Teutonic Myth and Legend, by Donald A. Mackenzie, , at sacred-texts.com
Maidens of Jochgrimm--The Storm Giant Ecke--His Search for Dietrich--Combat in Dark Forest--Giant slain--The Well Nymph--Maiden in Flight --Ecke's Brother Fasold--Overcome by the Prince--The Beast--Arrival at Castle--Giant's Treachery--The Knights who quarrelled--Heime becomes a Robber.
DIETRICH rode along through the forest in thick darkness. He journeyed towards Jochgrimm mountain, where dwelt the beauteous princesses who had heard of his fame and desired greatly to behold him. The prince dreamed not of their treachery, or of the perils that he must needs pass through.
Now there were three young giants who wooed the maidens. They were brothers, and their names were Ecke and Fasold and Ebenrot. Ecke, which signifies "The Terrifier", was but eighteen years old. He had already won fame as a warrior in single combat; but having slain one foeman he could find not another who dared to contend against him. Oft had he heard of Dietrich's valour and great deeds, and he vowed that he would lay him low. Unto Ecke was promise made in the land of giants that if he slew Dietrich he should have for wife Seburg, the fairest of the three princesses in Jochgrimm.
Ecke had wondrous strength. Twice seven days and twice seven nights he could fast and travel onwards, nor ever feel faint; from hill to hill he could leap like a
leopard. He required no steed, nor was there one that could carry him.
When the strong giant came to know that Dietrich was to ride forth from Bern, he prepared to go against him. . . . The Princess Seburg clad her lover in bright armour and wished him well. He made swift departure. . . . When he entered the forest the birds fled terrified before him; branches were bowed down and rudely shaken as he passed; trees swayed and groaned, and those that he smote crashed down and were uprooted. . . . So rushed Ecke upon his way until he reached Bern, where he was told that Dietrich had gone towards Jochgrimm by another way.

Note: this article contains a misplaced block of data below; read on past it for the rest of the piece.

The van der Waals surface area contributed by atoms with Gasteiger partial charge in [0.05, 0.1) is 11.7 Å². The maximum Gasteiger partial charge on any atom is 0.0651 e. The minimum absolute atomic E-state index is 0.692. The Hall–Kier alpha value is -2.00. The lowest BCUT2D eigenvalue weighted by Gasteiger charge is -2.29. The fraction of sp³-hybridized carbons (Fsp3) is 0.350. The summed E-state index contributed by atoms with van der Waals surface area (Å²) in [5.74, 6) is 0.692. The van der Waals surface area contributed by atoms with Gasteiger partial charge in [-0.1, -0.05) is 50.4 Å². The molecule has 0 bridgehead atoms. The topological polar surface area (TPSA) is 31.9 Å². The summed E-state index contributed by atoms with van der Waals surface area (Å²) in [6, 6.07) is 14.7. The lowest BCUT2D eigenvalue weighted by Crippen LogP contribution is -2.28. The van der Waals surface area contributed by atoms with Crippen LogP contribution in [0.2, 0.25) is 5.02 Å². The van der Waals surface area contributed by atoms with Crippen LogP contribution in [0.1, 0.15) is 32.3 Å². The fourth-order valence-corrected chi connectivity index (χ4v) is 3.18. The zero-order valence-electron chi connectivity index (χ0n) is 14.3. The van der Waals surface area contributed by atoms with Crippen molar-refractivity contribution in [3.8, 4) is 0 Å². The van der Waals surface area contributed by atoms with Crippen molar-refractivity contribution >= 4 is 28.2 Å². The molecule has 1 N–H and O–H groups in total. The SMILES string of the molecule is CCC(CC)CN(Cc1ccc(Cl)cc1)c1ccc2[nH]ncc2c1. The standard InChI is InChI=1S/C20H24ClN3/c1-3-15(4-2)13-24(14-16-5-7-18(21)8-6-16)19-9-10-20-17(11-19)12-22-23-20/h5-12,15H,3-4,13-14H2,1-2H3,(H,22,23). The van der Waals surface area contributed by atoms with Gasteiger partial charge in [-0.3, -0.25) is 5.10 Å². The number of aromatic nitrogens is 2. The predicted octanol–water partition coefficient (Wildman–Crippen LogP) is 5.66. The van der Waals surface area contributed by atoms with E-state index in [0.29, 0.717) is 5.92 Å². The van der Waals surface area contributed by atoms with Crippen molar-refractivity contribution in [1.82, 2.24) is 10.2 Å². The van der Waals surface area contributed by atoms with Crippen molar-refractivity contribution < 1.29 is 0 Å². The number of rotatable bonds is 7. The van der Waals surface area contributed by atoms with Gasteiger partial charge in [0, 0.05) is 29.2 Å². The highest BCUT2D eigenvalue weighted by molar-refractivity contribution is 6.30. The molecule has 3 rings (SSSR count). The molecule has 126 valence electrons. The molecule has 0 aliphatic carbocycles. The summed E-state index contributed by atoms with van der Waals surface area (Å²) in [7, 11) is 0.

Without pause the giant followed after the valorous prince. So swift was his pace that he came nigh to him ere night fell. He beheld four knights lying on the ground. But one alone was alive, and he was grievously wounded.
"Seek not the Knight of Bern," the wounded man said; "like to lightning is his sword stroke."
Ecke went onward; raging furiously he went. He feared not Dietrich; his heart's desire was to combat against the arrogant hero. Night fell as he went through the trees.
In the blackness he heard a horseman coming nigh.
Who art thou, he cried, "that rideth through the darkened forest?"
A deep strong voice made answer: "Dietrich of Bern."
"Thou shalt fight with me," Ecke cried, for he was impatient to win renown.
But Dietrich desired not to combat with any foeman in the darkness, and rode on.